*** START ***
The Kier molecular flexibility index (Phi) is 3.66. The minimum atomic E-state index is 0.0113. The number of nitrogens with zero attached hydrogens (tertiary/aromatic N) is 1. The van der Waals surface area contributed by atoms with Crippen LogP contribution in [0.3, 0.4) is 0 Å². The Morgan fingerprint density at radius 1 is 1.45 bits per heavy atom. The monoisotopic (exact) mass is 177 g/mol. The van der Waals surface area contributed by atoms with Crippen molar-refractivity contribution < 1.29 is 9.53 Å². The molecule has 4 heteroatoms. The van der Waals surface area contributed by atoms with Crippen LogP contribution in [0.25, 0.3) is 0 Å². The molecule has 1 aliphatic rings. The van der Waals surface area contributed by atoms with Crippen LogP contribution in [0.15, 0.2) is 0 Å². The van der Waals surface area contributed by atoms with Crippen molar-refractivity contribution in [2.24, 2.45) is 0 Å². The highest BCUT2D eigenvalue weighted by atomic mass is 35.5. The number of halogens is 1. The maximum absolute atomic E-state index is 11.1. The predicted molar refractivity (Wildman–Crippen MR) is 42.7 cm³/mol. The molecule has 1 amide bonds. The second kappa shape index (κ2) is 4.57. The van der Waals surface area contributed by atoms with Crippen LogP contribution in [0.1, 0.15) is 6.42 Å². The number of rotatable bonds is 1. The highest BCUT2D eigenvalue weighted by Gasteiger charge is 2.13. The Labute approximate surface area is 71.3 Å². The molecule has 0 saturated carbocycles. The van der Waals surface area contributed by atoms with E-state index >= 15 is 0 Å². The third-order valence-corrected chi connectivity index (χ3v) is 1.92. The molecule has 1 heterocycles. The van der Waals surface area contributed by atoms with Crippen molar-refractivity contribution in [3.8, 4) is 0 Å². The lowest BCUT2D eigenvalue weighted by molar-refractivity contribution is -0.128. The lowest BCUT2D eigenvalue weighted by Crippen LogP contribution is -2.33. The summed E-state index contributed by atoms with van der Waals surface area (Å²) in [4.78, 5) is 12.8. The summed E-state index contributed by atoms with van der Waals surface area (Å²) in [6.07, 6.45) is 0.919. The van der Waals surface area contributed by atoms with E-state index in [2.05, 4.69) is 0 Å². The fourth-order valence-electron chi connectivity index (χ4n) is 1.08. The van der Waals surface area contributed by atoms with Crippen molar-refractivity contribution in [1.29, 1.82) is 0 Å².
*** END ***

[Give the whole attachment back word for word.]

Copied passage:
The Kier molecular flexibility index (Phi) is 3.66. The minimum atomic E-state index is 0.0113. The number of nitrogens with zero attached hydrogens (tertiary/aromatic N) is 1. The van der Waals surface area contributed by atoms with Crippen LogP contribution in [0.3, 0.4) is 0 Å². The Morgan fingerprint density at radius 1 is 1.45 bits per heavy atom. The monoisotopic (exact) mass is 177 g/mol. The van der Waals surface area contributed by atoms with Crippen molar-refractivity contribution < 1.29 is 9.53 Å². The molecule has 4 heteroatoms. The van der Waals surface area contributed by atoms with Crippen LogP contribution in [0.25, 0.3) is 0 Å². The molecule has 1 aliphatic rings. The van der Waals surface area contributed by atoms with Crippen LogP contribution in [0.15, 0.2) is 0 Å². The van der Waals surface area contributed by atoms with Crippen molar-refractivity contribution in [2.24, 2.45) is 0 Å². The highest BCUT2D eigenvalue weighted by atomic mass is 35.5. The number of halogens is 1. The maximum absolute atomic E-state index is 11.1. The predicted molar refractivity (Wildman–Crippen MR) is 42.7 cm³/mol. The molecule has 1 amide bonds. The second kappa shape index (κ2) is 4.57. The van der Waals surface area contributed by atoms with Crippen LogP contribution in [0.1, 0.15) is 6.42 Å². The number of rotatable bonds is 1. The highest BCUT2D eigenvalue weighted by Gasteiger charge is 2.13. The Labute approximate surface area is 71.3 Å². The molecule has 0 saturated carbocycles. The van der Waals surface area contributed by atoms with E-state index >= 15 is 0 Å². The third-order valence-corrected chi connectivity index (χ3v) is 1.92. The molecule has 1 heterocycles. The van der Waals surface area contributed by atoms with Crippen molar-refractivity contribution in [3.8, 4) is 0 Å². The lowest BCUT2D eigenvalue weighted by molar-refractivity contribution is -0.128. The lowest BCUT2D eigenvalue weighted by Crippen LogP contribution is -2.33. The summed E-state index contributed by atoms with van der Waals surface area (Å²) in [4.78, 5) is 12.8. The summed E-state index contributed by atoms with van der Waals surface area (Å²) in [6.07, 6.45) is 0.919. The van der Waals surface area contributed by atoms with E-state index in [2.05, 4.69) is 0 Å². The fourth-order valence-electron chi connectivity index (χ4n) is 1.08. The van der Waals surface area contributed by atoms with Crippen molar-refractivity contribution in [1.29, 1.82) is 0 Å².